BUDAKA- Over 1,000 rice farmers in Budaka District have asked government to halt its plans of evicting them from Namatala wetland.
During a meeting with district leaders, Environment ministry officials and police on Wednesday, the farmers appealed to government to halt the eviction, saying their livelihoods are at risk.
In November last year, the minister of Water and Environment, Mr Sam Cheptoris, directed the farmers from the two districts of Budaka and Butaleja to vacate the wetland by June this year.
“We need to protect these wetlands because the current trend of massive destruction has caused them to dry up and animals have nowhere to drink water. But because this government is for the people, we have agreed that people be given ample time at least up to June to harvest their rice,” Mr Cheptoris said.
However, the farmers said evicting them will mean they are unable to feed their families and pay their children’s school fees.
“Most of the people depend entirely on this wetland as a source of livelihood and evicting them would mean death. We are not against government’s objectives but to humbly request to stay that decision that could see many farmers back to square-one and also increase criminality in the area,” said Umalu Haumba, who has grown rice in the wetland for the last 15 years.
“We call upon our leaders, especially MPs and the LC5 chairman, to seek audience with government over the matter but failure to address farmers’ concerns will mean that the poverty levels will skyrocket and increase criminality,” Haumba added.
“We even need to meet President Museveni but short of that, these farmers, who have their lives attached to wetland for survival, will definitely die. This is a matter of life and death and should be addressed by our leaders,” he explained.
Another farmer, Moses Mwase, said evicting farmers from the wetland will force them to turn to crime.
“The bigger mistake this government is driving is to create insecurity because many of the affected farmers will instead go back to robbery. Many of them had been firmly engaged into rice growing and with no time of engaging into criminality. We pray that government re-thinks the decision,” Mwase added.
However, the Budaka LC5 chairman, Sam Mulomi, told the farmers that government has no intention of completely throwing them out of the wetland but wants to establish new enterprises like bee keeping and fish farming.
“I understand the situation that you [farmers] are under-going to the extent that majority will be pushed down stream to allow restoration of degraded wetlands. But government is coming up with an irrigation scheme that will water some of the crops without antagonizing with the natural resources,” Mulomi said.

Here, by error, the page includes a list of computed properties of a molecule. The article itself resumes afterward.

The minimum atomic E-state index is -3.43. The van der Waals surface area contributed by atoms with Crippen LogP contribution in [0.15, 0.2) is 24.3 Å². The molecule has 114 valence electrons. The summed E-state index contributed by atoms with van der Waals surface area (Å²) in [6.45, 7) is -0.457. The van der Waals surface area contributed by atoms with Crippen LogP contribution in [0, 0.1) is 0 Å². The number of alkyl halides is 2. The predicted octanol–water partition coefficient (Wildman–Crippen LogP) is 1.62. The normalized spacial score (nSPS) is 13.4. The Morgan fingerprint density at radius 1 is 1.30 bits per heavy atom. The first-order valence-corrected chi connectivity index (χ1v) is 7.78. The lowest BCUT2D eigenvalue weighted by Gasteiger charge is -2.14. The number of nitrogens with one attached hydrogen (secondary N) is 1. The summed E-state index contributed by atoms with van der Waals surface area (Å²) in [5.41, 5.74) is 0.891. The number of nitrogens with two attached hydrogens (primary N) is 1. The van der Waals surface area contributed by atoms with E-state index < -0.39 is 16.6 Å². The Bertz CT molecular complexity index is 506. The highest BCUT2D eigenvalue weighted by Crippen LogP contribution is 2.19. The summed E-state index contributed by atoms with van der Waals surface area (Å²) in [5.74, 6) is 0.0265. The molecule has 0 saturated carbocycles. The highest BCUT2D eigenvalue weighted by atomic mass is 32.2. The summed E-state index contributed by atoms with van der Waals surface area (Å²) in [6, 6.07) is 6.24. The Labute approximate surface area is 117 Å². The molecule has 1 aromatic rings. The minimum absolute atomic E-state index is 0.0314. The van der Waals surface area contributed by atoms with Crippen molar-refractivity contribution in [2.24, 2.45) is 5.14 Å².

The police community liaison officer, David Kauta, called for calm among farmers and urged them to register with government so that they benefit from future enterprises.
Mr Cheptoris, who was accompanied by the Inspector General of Police, Gen Kale Kayihura, also insisted on the government position that the farmers have to vacate the wetlands.
“The ministry, following the directive from the President, is giving you a grace period of six months to allow you [farmers] harvest your riceand then vacate these wetlands. We shall not allow fresh cultivation and whoever defies this directive will definitely be forced out from the wetland without further notice,” he said.
“We need to respect each other and also speak one language. We need to have clear information that would be given to the people, but counter-accusing each will not work but instead, it will worsen the situation and yet we have the mandate to protect and develop these
wetlands to establish irrigation schemes,” he added.
Namatala wetland, which stretches from Mbale to Namutumba, serves a source of livelihood of more than 50,000 farmers from the districts of Mbale, Budaka, Butaleja, Kibuku. It is also a source of water for River Mpologoma and stretches about 35sq kilometers.
“These evictions follow President Museveni’s concerns over the worsening degradation of wetlands and is the reason the ministry hastaken the lead to ensure the farmers vacate these wetlands before turning to other wetlands across the country,” Mr Cheptoris said.
The wetland has also been the epicentre of fighting between Budaka and Butaleja residents, with both claiming ownership of the land. Several interventions from both the ministries of Lands and Local government had borne no fruit.
On his part, Gen Kayihura noted that all activities in the wetland are illegal and pledged to deploy the Environmental police to allow farmers harvest their crops. He added that a team of detectives will also camp in the two districts to investigate cases of murder as a result of fighting over the wetland.
“Unconcluded murder cases reported will have to be investigated fully and I pledge to come back here and give a full report on the progress. Both the chief Political commissar [Asan Kansigye] and the commandant Environment police protection unit [Idhwege Taire] will have to camp here,” he said.
The commissioner in-charge wetlands in the Ministry of Water and Environment, Mr Collins Oloya, said 100,000 households will be trained on various enterprises, especially bee keeping and irrigation.